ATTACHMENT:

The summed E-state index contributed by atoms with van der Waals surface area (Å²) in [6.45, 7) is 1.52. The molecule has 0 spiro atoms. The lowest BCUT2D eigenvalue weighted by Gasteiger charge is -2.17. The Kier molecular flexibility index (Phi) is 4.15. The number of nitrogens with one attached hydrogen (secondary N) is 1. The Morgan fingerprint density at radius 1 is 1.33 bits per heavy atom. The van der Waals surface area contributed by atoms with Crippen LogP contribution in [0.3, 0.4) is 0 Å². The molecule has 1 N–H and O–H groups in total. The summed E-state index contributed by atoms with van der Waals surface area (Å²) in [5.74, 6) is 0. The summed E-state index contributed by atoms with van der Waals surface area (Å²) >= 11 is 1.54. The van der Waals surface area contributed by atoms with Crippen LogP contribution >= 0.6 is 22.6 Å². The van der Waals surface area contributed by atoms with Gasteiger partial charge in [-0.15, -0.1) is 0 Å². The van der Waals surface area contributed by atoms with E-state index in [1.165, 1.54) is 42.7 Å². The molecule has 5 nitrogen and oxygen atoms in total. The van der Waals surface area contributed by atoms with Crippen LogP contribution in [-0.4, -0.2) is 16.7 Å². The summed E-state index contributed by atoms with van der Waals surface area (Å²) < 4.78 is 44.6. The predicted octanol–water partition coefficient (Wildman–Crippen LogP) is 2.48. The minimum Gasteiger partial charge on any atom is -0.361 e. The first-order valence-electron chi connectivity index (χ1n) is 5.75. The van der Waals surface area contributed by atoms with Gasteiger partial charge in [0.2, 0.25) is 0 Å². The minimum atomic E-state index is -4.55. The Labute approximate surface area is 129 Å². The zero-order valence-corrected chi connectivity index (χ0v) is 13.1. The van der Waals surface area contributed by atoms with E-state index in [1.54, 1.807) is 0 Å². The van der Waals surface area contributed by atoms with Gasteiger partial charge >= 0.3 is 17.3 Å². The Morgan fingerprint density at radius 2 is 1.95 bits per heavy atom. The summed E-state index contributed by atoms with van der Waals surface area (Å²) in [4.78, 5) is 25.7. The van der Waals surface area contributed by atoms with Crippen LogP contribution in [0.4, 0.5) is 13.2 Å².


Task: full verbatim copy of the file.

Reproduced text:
The summed E-state index contributed by atoms with van der Waals surface area (Å²) in [6.45, 7) is 1.52. The molecule has 0 spiro atoms. The lowest BCUT2D eigenvalue weighted by Gasteiger charge is -2.17. The Kier molecular flexibility index (Phi) is 4.15. The number of nitrogens with one attached hydrogen (secondary N) is 1. The Morgan fingerprint density at radius 1 is 1.33 bits per heavy atom. The van der Waals surface area contributed by atoms with Crippen LogP contribution in [0.3, 0.4) is 0 Å². The molecule has 1 N–H and O–H groups in total. The summed E-state index contributed by atoms with van der Waals surface area (Å²) in [5.74, 6) is 0. The summed E-state index contributed by atoms with van der Waals surface area (Å²) >= 11 is 1.54. The van der Waals surface area contributed by atoms with Crippen LogP contribution >= 0.6 is 22.6 Å². The van der Waals surface area contributed by atoms with Gasteiger partial charge in [-0.15, -0.1) is 0 Å². The van der Waals surface area contributed by atoms with E-state index in [1.165, 1.54) is 42.7 Å². The molecule has 5 nitrogen and oxygen atoms in total. The van der Waals surface area contributed by atoms with Crippen LogP contribution in [-0.4, -0.2) is 16.7 Å². The summed E-state index contributed by atoms with van der Waals surface area (Å²) < 4.78 is 44.6. The predicted octanol–water partition coefficient (Wildman–Crippen LogP) is 2.48. The minimum Gasteiger partial charge on any atom is -0.361 e. The first-order valence-electron chi connectivity index (χ1n) is 5.75. The van der Waals surface area contributed by atoms with Gasteiger partial charge in [0.2, 0.25) is 0 Å². The minimum atomic E-state index is -4.55. The Labute approximate surface area is 129 Å². The zero-order valence-corrected chi connectivity index (χ0v) is 13.1. The van der Waals surface area contributed by atoms with E-state index in [1.54, 1.807) is 0 Å². The van der Waals surface area contributed by atoms with Gasteiger partial charge >= 0.3 is 17.3 Å². The Morgan fingerprint density at radius 2 is 1.95 bits per heavy atom. The summed E-state index contributed by atoms with van der Waals surface area (Å²) in [4.78, 5) is 25.7. The van der Waals surface area contributed by atoms with Crippen LogP contribution in [0.4, 0.5) is 13.2 Å².